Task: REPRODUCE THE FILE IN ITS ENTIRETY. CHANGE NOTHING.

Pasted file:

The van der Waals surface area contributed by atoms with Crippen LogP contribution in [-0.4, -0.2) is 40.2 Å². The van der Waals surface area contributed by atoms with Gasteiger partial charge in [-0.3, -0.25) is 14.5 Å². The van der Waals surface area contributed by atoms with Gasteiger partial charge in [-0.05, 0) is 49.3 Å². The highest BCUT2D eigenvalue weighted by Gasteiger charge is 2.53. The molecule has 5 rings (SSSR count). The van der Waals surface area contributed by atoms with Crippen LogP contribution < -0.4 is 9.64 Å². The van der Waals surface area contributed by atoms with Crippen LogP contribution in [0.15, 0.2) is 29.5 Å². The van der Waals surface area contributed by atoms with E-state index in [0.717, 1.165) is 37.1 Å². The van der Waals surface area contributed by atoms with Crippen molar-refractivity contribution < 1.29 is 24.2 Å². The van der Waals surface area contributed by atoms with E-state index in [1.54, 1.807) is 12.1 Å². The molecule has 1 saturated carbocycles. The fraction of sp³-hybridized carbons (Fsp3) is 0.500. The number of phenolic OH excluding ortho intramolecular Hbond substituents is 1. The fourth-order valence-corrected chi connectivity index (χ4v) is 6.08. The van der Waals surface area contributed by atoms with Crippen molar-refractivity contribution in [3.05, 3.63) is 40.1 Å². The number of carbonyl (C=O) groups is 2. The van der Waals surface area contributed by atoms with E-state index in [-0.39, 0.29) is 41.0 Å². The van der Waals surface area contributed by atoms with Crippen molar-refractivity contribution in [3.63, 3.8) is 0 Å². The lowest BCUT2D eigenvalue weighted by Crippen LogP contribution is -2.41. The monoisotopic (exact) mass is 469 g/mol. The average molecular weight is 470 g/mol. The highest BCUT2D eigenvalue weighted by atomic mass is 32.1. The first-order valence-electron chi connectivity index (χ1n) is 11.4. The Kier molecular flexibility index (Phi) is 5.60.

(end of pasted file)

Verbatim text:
The van der Waals surface area contributed by atoms with Crippen LogP contribution in [-0.4, -0.2) is 40.2 Å². The van der Waals surface area contributed by atoms with Gasteiger partial charge in [-0.3, -0.25) is 14.5 Å². The van der Waals surface area contributed by atoms with Gasteiger partial charge in [-0.05, 0) is 49.3 Å². The highest BCUT2D eigenvalue weighted by Gasteiger charge is 2.53. The molecule has 5 rings (SSSR count). The van der Waals surface area contributed by atoms with Crippen LogP contribution < -0.4 is 9.64 Å². The van der Waals surface area contributed by atoms with Crippen LogP contribution in [0.15, 0.2) is 29.5 Å². The van der Waals surface area contributed by atoms with E-state index in [0.717, 1.165) is 37.1 Å². The van der Waals surface area contributed by atoms with Crippen molar-refractivity contribution < 1.29 is 24.2 Å². The van der Waals surface area contributed by atoms with E-state index in [1.54, 1.807) is 12.1 Å². The molecule has 1 saturated carbocycles. The fraction of sp³-hybridized carbons (Fsp3) is 0.500. The number of phenolic OH excluding ortho intramolecular Hbond substituents is 1. The fourth-order valence-corrected chi connectivity index (χ4v) is 6.08. The van der Waals surface area contributed by atoms with Crippen molar-refractivity contribution in [3.05, 3.63) is 40.1 Å². The number of carbonyl (C=O) groups is 2. The van der Waals surface area contributed by atoms with E-state index in [-0.39, 0.29) is 41.0 Å². The van der Waals surface area contributed by atoms with Crippen molar-refractivity contribution in [3.63, 3.8) is 0 Å². The lowest BCUT2D eigenvalue weighted by Crippen LogP contribution is -2.41. The monoisotopic (exact) mass is 469 g/mol. The average molecular weight is 470 g/mol. The highest BCUT2D eigenvalue weighted by atomic mass is 32.1. The first-order valence-electron chi connectivity index (χ1n) is 11.4. The Kier molecular flexibility index (Phi) is 5.60.